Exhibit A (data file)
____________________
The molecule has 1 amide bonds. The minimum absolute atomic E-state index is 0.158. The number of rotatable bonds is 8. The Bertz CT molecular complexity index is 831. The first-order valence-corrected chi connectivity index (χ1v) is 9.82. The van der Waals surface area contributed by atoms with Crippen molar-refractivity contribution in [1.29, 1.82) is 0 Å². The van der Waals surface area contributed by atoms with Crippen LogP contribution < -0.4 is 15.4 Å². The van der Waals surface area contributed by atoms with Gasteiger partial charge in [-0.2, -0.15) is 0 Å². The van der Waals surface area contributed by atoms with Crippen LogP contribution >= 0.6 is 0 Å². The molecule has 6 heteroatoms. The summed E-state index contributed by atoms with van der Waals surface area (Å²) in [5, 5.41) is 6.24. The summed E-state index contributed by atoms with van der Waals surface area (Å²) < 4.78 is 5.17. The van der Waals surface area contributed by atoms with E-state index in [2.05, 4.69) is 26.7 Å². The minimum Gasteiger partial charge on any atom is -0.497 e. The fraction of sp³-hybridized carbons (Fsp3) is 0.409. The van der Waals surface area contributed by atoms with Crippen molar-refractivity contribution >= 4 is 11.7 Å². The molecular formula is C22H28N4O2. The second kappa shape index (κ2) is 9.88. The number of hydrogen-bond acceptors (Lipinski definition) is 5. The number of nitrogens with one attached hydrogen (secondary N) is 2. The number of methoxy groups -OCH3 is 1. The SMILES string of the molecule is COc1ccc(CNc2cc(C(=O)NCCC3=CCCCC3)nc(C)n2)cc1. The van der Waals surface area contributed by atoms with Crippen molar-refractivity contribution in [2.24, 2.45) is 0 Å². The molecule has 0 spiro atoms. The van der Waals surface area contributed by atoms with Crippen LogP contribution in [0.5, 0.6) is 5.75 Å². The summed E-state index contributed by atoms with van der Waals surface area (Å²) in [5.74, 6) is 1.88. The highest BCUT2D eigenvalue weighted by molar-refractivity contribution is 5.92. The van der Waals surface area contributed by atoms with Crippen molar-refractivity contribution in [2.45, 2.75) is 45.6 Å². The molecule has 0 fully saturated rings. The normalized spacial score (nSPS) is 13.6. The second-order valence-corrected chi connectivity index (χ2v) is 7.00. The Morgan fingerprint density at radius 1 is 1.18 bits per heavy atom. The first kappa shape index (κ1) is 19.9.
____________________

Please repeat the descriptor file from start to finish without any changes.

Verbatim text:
The molecule has 1 amide bonds. The minimum absolute atomic E-state index is 0.158. The number of rotatable bonds is 8. The Bertz CT molecular complexity index is 831. The first-order valence-corrected chi connectivity index (χ1v) is 9.82. The van der Waals surface area contributed by atoms with Crippen molar-refractivity contribution in [1.29, 1.82) is 0 Å². The van der Waals surface area contributed by atoms with Crippen LogP contribution < -0.4 is 15.4 Å². The van der Waals surface area contributed by atoms with Gasteiger partial charge in [-0.2, -0.15) is 0 Å². The van der Waals surface area contributed by atoms with Crippen LogP contribution >= 0.6 is 0 Å². The molecule has 6 heteroatoms. The summed E-state index contributed by atoms with van der Waals surface area (Å²) in [5, 5.41) is 6.24. The summed E-state index contributed by atoms with van der Waals surface area (Å²) < 4.78 is 5.17. The van der Waals surface area contributed by atoms with E-state index in [2.05, 4.69) is 26.7 Å². The minimum Gasteiger partial charge on any atom is -0.497 e. The fraction of sp³-hybridized carbons (Fsp3) is 0.409. The van der Waals surface area contributed by atoms with Crippen molar-refractivity contribution >= 4 is 11.7 Å². The molecular formula is C22H28N4O2. The second kappa shape index (κ2) is 9.88. The number of hydrogen-bond acceptors (Lipinski definition) is 5. The number of nitrogens with one attached hydrogen (secondary N) is 2. The number of methoxy groups -OCH3 is 1. The SMILES string of the molecule is COc1ccc(CNc2cc(C(=O)NCCC3=CCCCC3)nc(C)n2)cc1. The van der Waals surface area contributed by atoms with Crippen molar-refractivity contribution in [2.24, 2.45) is 0 Å². The molecule has 0 spiro atoms. The van der Waals surface area contributed by atoms with Crippen LogP contribution in [0.5, 0.6) is 5.75 Å². The summed E-state index contributed by atoms with van der Waals surface area (Å²) in [5.74, 6) is 1.88. The highest BCUT2D eigenvalue weighted by molar-refractivity contribution is 5.92. The van der Waals surface area contributed by atoms with Crippen molar-refractivity contribution in [2.45, 2.75) is 45.6 Å². The molecule has 0 fully saturated rings. The normalized spacial score (nSPS) is 13.6. The second-order valence-corrected chi connectivity index (χ2v) is 7.00. The Morgan fingerprint density at radius 1 is 1.18 bits per heavy atom. The first kappa shape index (κ1) is 19.9.